From left: Marshall Academy students Paul Benoit, 17; Joshua Shepherd, 18; Khang Lieu, 18; Jacob Walters, 17; and Michael Bailey, 17, won first place in the state round and ranked fifth overall in the nation in the CyberPatriot VII Competition. After Saturday’s regional competition, these FCPS students ranked third in the nation.
Photos by Marissa Beale/The Connection
Students from Marshall, a Governor’s Science, Technology, Engineering, and Math (STEM) Academy, are advancing to the national round of the annual CyberPatriot Competition. They are doing so after two teams were awarded first and third place in the state competition, and after a long day of regional competition that took place on Saturday, Jan. 17.
In the various rounds of competition, teams had up to six hours to locate and secure cybersecurity vulnerabilities within images representing several different operating systems, for a maximum score of 300 points. Competitors at Marshall on Saturday also came from James Madison High School and McLean High School.
“The club teaches its members how to do this,” said Quiana Dang, 15, on Saturday. Dang is a sophomore and vice president of Marshall’s Cybersecurity Club. Marshall’s club has several teams, including an all-girls team.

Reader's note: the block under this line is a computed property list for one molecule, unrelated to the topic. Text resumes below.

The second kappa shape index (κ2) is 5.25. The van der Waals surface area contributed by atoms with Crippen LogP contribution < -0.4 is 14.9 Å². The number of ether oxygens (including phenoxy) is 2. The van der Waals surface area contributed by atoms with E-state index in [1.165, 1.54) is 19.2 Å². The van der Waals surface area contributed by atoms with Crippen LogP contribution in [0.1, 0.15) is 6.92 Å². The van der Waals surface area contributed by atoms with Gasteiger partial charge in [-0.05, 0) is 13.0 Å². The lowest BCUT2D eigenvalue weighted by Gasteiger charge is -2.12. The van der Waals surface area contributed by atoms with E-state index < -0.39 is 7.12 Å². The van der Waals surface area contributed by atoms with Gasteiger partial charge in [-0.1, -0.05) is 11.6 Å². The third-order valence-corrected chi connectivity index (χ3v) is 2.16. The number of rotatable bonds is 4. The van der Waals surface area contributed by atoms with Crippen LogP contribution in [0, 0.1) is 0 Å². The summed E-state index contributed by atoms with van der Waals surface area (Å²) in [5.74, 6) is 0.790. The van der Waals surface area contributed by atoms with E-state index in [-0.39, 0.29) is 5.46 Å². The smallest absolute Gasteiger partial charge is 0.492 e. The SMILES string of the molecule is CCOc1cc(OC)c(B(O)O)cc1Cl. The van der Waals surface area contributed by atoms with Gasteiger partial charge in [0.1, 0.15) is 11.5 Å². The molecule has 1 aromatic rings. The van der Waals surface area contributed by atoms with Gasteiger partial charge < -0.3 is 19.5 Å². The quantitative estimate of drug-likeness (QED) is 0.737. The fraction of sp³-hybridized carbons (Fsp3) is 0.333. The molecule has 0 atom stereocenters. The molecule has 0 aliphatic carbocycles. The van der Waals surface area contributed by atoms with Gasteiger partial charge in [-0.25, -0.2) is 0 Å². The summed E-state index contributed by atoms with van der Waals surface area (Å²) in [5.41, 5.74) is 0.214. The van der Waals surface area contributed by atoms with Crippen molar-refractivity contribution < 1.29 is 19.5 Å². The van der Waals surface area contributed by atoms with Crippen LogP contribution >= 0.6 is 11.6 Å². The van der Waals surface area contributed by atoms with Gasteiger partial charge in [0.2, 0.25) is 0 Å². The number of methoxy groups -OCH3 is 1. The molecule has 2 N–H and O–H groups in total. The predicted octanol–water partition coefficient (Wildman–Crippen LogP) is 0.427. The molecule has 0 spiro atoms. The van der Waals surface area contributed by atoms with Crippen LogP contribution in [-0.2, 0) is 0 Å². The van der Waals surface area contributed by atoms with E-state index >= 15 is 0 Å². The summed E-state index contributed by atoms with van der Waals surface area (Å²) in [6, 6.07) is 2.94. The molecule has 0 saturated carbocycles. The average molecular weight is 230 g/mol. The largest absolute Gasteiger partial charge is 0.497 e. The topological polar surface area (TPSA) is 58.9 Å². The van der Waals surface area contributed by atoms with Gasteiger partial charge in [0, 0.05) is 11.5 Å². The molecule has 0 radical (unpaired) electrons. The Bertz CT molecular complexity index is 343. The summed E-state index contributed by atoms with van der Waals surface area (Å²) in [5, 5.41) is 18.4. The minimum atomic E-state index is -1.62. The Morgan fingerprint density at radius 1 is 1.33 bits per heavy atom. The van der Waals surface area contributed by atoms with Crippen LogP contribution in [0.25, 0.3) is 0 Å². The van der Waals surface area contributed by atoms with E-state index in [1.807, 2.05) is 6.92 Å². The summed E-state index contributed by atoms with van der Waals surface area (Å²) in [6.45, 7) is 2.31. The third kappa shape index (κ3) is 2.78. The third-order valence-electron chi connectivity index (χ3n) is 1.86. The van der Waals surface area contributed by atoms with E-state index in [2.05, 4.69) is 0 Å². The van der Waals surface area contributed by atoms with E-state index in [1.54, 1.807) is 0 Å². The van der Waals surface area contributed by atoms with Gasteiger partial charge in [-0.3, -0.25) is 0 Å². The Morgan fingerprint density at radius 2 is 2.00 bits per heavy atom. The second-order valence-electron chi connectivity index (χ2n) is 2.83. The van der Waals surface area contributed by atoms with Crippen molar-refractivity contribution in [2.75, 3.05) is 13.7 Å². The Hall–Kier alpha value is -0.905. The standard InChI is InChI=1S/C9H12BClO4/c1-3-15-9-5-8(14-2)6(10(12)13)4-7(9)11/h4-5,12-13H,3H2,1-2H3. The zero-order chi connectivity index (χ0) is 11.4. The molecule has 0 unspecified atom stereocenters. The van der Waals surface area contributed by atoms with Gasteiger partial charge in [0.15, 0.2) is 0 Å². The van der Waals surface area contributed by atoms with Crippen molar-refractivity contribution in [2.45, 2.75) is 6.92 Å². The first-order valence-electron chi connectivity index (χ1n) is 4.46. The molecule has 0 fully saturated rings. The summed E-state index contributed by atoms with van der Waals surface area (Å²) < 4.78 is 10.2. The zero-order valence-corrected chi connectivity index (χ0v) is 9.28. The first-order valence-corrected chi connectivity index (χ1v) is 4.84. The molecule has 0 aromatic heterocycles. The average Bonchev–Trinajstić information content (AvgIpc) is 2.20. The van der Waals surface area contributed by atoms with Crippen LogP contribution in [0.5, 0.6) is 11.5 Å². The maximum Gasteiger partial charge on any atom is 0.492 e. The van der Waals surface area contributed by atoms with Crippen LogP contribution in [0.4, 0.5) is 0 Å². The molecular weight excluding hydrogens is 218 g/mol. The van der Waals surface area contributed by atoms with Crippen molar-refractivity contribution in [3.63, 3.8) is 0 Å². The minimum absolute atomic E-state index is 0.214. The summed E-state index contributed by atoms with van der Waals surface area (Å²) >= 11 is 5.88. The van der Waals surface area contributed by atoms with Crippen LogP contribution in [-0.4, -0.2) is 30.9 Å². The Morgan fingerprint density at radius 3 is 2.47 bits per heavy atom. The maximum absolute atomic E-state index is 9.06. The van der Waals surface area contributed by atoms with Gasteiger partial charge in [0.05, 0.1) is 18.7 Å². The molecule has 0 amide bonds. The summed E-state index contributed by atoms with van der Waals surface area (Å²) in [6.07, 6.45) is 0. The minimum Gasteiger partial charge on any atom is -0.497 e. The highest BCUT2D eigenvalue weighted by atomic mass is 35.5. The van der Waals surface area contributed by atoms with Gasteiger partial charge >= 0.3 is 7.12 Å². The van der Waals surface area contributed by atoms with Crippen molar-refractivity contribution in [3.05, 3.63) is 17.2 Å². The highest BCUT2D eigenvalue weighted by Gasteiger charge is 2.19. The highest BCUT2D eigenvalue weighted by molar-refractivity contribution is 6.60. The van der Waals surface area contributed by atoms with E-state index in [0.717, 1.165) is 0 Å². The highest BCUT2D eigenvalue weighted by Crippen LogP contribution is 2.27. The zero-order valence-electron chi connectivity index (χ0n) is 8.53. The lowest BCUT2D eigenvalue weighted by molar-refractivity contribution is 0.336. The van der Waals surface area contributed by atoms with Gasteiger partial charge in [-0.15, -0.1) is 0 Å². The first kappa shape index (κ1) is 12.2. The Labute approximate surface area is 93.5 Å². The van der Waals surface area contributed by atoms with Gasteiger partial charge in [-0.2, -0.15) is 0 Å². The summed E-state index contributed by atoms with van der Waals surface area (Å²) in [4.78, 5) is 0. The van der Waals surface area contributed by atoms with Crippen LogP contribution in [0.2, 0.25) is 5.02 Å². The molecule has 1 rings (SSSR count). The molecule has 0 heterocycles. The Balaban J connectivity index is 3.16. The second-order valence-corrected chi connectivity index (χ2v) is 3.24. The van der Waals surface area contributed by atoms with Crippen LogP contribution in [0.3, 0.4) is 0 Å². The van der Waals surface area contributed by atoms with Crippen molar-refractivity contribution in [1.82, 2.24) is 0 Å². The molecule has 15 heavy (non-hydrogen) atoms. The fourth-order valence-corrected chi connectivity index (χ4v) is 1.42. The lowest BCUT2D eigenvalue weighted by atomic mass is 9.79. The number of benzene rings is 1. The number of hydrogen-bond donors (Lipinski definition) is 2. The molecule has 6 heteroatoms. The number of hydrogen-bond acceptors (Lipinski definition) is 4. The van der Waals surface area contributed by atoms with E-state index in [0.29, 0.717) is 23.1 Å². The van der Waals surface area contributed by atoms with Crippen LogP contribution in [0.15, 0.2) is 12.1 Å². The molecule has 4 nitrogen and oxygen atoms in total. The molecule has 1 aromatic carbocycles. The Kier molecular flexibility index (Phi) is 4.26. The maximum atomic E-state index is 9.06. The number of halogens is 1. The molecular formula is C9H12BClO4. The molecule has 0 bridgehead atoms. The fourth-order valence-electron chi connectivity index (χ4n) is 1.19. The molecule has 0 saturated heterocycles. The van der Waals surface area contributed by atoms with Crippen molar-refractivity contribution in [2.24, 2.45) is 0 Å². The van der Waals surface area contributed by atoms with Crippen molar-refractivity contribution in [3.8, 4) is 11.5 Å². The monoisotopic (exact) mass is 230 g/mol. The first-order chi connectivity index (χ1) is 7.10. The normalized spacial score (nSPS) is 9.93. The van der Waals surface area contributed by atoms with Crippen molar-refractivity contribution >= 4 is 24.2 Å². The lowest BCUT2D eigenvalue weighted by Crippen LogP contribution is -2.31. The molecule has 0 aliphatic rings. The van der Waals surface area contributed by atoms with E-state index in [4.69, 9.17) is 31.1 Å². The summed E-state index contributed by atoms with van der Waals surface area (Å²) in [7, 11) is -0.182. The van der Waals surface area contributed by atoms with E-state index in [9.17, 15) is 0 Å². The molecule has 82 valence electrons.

Ryan Walters, a former Air Force captain who now runs a cyber-company, wanted a way to bring cybersecurity into the classroom. With the help of his son, Jacob, Walters started Marshall’s Cybersecurity Club. The club not only potentially produces the next generation of information technology (IT) experts, but also the next generation of leaders.
“They all have different backstories,” said Walters of the students. “One was an avid gamer, but now leads one of the top-scoring CyberPatriot teams in the nation.”
These students are developing skills at a critical time when the demand for IT experts is growing quickly. Internships start for those as young as 16 years old at Northrop Grumman, a global security company providing cyber and aerospace defense technology. The financial cost of cyber defense continues to climb.
“All of these students are going to school for cybersecurity,” said Walters, who also serves as a mentor for Marshall’s Cybersecurity Club.
The team composed of seniors Michael Bailey, Paul Benoit, Joshua Shepard, Khang Lieu, Jacob Walters won first place in the state round, and after Saturday’s regional competition, the team ranked third in the nation, and will be advancing to the national round in Washington, D.C.
Marshall Academy teams demonstrated skillful teamwork, critical thinking skills, and technical knowledge, earning spots in the platinum tier (representing the highest scoring teams).
Cyberpatriot was created back in 2009 by the Air Force Association to inspire high school students toward future careers in cybersecurity. To learn more about CyberPatriot, visit http://www.uscyberpatriot.org/.